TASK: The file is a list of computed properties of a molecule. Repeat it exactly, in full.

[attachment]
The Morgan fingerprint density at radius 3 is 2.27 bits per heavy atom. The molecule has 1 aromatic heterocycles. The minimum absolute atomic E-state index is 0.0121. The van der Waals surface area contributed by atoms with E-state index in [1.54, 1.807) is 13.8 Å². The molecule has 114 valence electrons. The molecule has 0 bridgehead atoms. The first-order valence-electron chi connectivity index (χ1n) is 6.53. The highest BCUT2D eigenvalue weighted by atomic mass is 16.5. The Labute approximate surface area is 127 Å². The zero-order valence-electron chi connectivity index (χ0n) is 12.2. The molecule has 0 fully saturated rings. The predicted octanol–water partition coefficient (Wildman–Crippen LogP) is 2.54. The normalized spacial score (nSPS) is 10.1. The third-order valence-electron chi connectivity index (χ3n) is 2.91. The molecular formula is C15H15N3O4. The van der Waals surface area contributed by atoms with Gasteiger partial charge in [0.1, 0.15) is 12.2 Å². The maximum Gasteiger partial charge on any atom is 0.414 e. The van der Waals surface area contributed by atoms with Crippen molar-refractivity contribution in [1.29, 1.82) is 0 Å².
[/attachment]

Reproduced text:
The Morgan fingerprint density at radius 3 is 2.27 bits per heavy atom. The molecule has 1 aromatic heterocycles. The minimum absolute atomic E-state index is 0.0121. The van der Waals surface area contributed by atoms with E-state index in [1.54, 1.807) is 13.8 Å². The molecule has 114 valence electrons. The molecule has 0 bridgehead atoms. The first-order valence-electron chi connectivity index (χ1n) is 6.53. The highest BCUT2D eigenvalue weighted by atomic mass is 16.5. The Labute approximate surface area is 127 Å². The zero-order valence-electron chi connectivity index (χ0n) is 12.2. The molecule has 0 fully saturated rings. The predicted octanol–water partition coefficient (Wildman–Crippen LogP) is 2.54. The normalized spacial score (nSPS) is 10.1. The third-order valence-electron chi connectivity index (χ3n) is 2.91. The molecular formula is C15H15N3O4. The van der Waals surface area contributed by atoms with Gasteiger partial charge in [0.1, 0.15) is 12.2 Å². The maximum Gasteiger partial charge on any atom is 0.414 e. The van der Waals surface area contributed by atoms with Crippen molar-refractivity contribution in [1.29, 1.82) is 0 Å².